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owl

Overloaded virtual method not being called

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I've been debuging this for a while and I don't seem to notice what I'm doing wrong... I have a base class:
class cgui_object
{
    protected:
        cgui_object ( void );

    public:
        virtual void on_draw () {}
};


and a derived class:
class cgui_box : public cgui_object
{
    public:
        cgui_box ( void );

        virtual void on_draw (); // which is defined in the cpp, it just couts
};


Then I have a list of cgui_objects that gets iterated and the method on_draw is called from within cgui_object:
void cgui_object::draw()
{
	// Don't draw if not initialized
	if(!pgui || !visible) return;

	prenderer->set_orthographic_pixels(&viewport);

	prenderer->push_attribute_all();
	on_draw(); // This line gets executed every pass.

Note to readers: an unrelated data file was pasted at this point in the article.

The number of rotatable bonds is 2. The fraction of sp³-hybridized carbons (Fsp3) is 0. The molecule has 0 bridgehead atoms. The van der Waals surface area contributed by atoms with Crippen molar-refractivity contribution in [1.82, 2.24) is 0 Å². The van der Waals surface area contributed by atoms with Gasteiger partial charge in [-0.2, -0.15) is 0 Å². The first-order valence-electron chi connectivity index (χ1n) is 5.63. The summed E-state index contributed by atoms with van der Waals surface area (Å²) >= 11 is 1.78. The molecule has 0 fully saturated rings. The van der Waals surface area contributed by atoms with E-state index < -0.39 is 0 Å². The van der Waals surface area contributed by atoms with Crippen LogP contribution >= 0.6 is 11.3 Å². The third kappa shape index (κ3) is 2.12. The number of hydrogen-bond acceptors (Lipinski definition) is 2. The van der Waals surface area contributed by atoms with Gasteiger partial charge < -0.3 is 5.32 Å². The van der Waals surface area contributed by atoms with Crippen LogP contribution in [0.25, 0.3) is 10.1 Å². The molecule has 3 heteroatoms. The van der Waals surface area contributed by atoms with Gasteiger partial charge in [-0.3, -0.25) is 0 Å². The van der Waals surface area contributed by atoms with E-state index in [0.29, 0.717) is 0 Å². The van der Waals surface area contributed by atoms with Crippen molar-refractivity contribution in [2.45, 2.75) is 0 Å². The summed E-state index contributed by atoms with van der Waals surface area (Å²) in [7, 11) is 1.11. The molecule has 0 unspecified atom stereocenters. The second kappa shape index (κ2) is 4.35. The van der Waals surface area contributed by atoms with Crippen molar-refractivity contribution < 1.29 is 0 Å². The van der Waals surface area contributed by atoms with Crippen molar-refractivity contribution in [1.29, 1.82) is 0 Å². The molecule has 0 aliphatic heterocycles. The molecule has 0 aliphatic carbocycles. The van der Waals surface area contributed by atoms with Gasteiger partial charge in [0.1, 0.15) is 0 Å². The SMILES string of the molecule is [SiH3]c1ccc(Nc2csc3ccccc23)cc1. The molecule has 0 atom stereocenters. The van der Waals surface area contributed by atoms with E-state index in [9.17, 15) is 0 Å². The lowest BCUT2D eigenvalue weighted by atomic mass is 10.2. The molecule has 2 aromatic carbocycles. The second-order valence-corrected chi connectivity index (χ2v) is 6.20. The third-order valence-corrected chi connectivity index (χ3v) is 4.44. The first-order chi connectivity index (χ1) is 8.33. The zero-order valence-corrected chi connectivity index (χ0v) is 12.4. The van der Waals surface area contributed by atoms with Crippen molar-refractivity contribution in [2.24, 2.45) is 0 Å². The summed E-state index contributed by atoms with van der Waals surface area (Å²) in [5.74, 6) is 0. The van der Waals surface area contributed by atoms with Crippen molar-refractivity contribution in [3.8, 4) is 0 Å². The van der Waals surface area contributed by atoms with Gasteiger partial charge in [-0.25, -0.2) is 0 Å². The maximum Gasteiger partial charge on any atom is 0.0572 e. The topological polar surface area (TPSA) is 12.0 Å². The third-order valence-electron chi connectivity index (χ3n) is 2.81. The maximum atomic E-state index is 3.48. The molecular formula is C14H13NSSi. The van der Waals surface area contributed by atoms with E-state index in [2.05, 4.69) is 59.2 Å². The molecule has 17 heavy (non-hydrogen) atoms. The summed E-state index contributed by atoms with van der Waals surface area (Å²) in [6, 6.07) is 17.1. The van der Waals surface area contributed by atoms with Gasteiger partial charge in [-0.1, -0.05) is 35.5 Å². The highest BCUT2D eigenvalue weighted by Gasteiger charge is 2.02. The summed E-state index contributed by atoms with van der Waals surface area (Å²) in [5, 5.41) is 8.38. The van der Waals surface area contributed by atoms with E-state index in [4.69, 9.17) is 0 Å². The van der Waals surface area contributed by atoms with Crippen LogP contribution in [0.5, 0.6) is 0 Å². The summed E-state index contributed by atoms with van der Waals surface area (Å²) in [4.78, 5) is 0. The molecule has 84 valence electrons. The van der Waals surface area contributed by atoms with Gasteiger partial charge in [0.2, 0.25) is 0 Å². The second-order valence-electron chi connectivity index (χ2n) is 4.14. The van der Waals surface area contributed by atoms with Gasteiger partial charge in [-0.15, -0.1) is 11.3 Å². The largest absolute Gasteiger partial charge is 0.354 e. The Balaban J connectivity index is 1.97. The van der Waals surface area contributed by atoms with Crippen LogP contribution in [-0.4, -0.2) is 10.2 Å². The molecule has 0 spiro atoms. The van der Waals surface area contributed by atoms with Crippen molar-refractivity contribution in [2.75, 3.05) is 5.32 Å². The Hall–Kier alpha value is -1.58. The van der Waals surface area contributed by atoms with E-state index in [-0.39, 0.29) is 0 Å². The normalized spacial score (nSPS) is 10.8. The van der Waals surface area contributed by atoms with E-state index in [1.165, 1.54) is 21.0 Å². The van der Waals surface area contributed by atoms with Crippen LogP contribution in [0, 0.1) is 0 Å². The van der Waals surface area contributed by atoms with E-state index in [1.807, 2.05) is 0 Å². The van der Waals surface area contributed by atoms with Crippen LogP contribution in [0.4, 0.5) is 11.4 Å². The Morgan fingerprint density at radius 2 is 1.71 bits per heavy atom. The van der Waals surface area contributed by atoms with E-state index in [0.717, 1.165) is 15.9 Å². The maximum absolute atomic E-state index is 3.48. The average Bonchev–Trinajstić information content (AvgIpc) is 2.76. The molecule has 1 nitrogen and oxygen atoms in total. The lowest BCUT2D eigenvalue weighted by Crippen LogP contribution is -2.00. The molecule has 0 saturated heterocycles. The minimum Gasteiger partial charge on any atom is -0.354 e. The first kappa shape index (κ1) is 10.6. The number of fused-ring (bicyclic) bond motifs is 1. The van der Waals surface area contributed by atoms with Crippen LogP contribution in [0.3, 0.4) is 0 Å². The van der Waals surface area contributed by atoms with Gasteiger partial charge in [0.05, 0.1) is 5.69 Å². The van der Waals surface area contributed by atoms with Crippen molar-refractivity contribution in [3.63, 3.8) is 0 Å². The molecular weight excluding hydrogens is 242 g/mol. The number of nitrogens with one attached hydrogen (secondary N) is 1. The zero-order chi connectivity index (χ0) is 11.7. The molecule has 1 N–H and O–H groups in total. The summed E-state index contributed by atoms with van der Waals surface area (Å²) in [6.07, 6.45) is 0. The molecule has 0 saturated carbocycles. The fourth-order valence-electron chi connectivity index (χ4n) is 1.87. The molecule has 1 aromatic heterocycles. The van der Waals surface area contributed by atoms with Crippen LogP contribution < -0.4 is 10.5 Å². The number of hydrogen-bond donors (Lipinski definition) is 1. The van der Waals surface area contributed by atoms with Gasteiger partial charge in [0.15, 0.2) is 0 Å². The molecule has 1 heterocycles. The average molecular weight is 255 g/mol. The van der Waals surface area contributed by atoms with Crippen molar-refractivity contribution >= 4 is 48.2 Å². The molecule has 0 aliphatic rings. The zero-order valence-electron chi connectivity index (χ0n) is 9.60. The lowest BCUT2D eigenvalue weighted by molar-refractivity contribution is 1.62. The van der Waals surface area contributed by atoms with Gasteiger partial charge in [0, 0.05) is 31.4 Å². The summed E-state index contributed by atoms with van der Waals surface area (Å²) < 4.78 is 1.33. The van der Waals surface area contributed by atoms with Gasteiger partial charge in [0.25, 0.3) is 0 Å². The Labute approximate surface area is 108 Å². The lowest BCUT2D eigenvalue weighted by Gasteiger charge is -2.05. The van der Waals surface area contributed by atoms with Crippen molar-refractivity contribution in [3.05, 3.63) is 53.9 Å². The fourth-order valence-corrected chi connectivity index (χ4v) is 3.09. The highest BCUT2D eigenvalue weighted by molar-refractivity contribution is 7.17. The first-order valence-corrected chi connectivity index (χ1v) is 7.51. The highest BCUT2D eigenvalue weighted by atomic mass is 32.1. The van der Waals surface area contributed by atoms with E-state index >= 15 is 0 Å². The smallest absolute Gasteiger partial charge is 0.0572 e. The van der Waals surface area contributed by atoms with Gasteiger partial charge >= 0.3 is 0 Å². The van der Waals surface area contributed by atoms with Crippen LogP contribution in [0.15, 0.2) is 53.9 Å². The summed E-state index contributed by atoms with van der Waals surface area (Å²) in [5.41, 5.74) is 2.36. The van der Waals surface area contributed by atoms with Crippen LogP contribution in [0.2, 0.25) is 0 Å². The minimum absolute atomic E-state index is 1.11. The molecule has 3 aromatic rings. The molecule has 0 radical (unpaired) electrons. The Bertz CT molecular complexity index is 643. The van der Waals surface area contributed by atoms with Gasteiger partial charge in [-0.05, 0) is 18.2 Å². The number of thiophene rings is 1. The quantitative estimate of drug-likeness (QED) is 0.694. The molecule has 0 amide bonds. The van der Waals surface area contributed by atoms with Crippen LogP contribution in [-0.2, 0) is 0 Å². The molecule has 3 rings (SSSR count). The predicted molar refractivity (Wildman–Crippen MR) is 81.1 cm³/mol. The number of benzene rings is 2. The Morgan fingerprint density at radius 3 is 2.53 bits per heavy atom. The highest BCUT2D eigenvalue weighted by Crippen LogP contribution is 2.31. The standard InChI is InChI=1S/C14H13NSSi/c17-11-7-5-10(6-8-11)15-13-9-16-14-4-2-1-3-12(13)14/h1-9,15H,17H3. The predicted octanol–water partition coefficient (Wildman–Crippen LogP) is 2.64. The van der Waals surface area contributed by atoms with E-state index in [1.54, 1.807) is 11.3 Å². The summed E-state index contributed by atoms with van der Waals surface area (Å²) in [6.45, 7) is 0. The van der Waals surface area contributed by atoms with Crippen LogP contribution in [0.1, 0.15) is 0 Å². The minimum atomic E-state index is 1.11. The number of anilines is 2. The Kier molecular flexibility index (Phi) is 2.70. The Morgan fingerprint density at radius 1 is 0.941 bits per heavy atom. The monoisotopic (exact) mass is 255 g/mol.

prenderer->pop_attribute_all();

	children.move_first();
	while (!children.eof())
	{
		children.value().draw();
		children.move_next();
	}
}


cgui_object::on_draw() gets executed, but the overloaded on_draw() method in cgui_box is not. Any ideas? EDIT: Yes, cgui_box is of base cgui_object

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The problem seems to be that the container I'm storing the base objects is of type <base> instead of <base*>. If I copy the derived-base instead of using a pointer, the overloaded function doesn't get called. I don't really understand why thouhg...

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Sounds like it might be the same problem that was recently discussed here, specifically 'object slicing' (I could be wrong about that though).

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yep, seems to be that.

Why, oh why can't we just have:

int main()
{
derived d;
base b = d;

b.draw();
return 0;
}



Working with polimorphism?

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Dynamic dispatch only operates through pointers and references in C++, because a non-pointer non-reference can never be anything but its static type, and thus no dynamic dispatch is necessary or possible.